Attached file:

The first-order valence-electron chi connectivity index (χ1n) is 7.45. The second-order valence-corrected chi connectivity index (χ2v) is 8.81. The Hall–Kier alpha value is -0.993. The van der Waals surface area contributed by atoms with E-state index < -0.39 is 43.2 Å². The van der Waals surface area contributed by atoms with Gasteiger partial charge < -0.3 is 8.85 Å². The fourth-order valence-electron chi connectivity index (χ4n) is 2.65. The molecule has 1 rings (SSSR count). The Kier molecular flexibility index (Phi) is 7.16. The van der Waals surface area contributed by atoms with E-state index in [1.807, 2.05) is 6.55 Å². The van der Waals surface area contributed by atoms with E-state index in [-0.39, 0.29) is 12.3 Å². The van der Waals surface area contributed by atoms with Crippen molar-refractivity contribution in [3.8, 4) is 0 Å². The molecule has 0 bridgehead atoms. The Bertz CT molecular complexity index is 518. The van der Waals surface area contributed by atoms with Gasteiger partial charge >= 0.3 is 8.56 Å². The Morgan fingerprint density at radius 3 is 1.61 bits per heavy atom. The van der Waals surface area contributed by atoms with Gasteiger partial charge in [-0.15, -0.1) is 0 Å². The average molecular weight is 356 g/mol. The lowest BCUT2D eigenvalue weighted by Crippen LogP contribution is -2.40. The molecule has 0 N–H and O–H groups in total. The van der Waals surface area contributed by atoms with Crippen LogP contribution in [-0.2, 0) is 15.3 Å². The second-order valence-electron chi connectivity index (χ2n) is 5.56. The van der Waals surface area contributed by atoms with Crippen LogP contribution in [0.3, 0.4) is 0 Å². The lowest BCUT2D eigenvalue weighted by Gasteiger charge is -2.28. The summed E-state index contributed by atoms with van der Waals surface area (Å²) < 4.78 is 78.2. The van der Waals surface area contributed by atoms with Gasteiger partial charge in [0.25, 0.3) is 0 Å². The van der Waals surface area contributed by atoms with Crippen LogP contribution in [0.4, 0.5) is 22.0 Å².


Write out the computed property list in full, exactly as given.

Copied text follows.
The first-order valence-electron chi connectivity index (χ1n) is 7.45. The second-order valence-corrected chi connectivity index (χ2v) is 8.81. The Hall–Kier alpha value is -0.993. The van der Waals surface area contributed by atoms with E-state index < -0.39 is 43.2 Å². The van der Waals surface area contributed by atoms with Gasteiger partial charge < -0.3 is 8.85 Å². The fourth-order valence-electron chi connectivity index (χ4n) is 2.65. The molecule has 1 rings (SSSR count). The Kier molecular flexibility index (Phi) is 7.16. The van der Waals surface area contributed by atoms with E-state index in [1.807, 2.05) is 6.55 Å². The van der Waals surface area contributed by atoms with E-state index in [-0.39, 0.29) is 12.3 Å². The van der Waals surface area contributed by atoms with Crippen molar-refractivity contribution in [3.8, 4) is 0 Å². The molecule has 0 bridgehead atoms. The Bertz CT molecular complexity index is 518. The van der Waals surface area contributed by atoms with Gasteiger partial charge >= 0.3 is 8.56 Å². The Morgan fingerprint density at radius 3 is 1.61 bits per heavy atom. The van der Waals surface area contributed by atoms with Gasteiger partial charge in [-0.15, -0.1) is 0 Å². The average molecular weight is 356 g/mol. The lowest BCUT2D eigenvalue weighted by Crippen LogP contribution is -2.40. The molecule has 0 N–H and O–H groups in total. The van der Waals surface area contributed by atoms with Crippen LogP contribution in [-0.2, 0) is 15.3 Å². The second-order valence-electron chi connectivity index (χ2n) is 5.56. The van der Waals surface area contributed by atoms with Crippen LogP contribution in [0.3, 0.4) is 0 Å². The lowest BCUT2D eigenvalue weighted by Gasteiger charge is -2.28. The summed E-state index contributed by atoms with van der Waals surface area (Å²) < 4.78 is 78.2. The van der Waals surface area contributed by atoms with Gasteiger partial charge in [0.25, 0.3) is 0 Å². The van der Waals surface area contributed by atoms with Crippen LogP contribution in [0.4, 0.5) is 22.0 Å².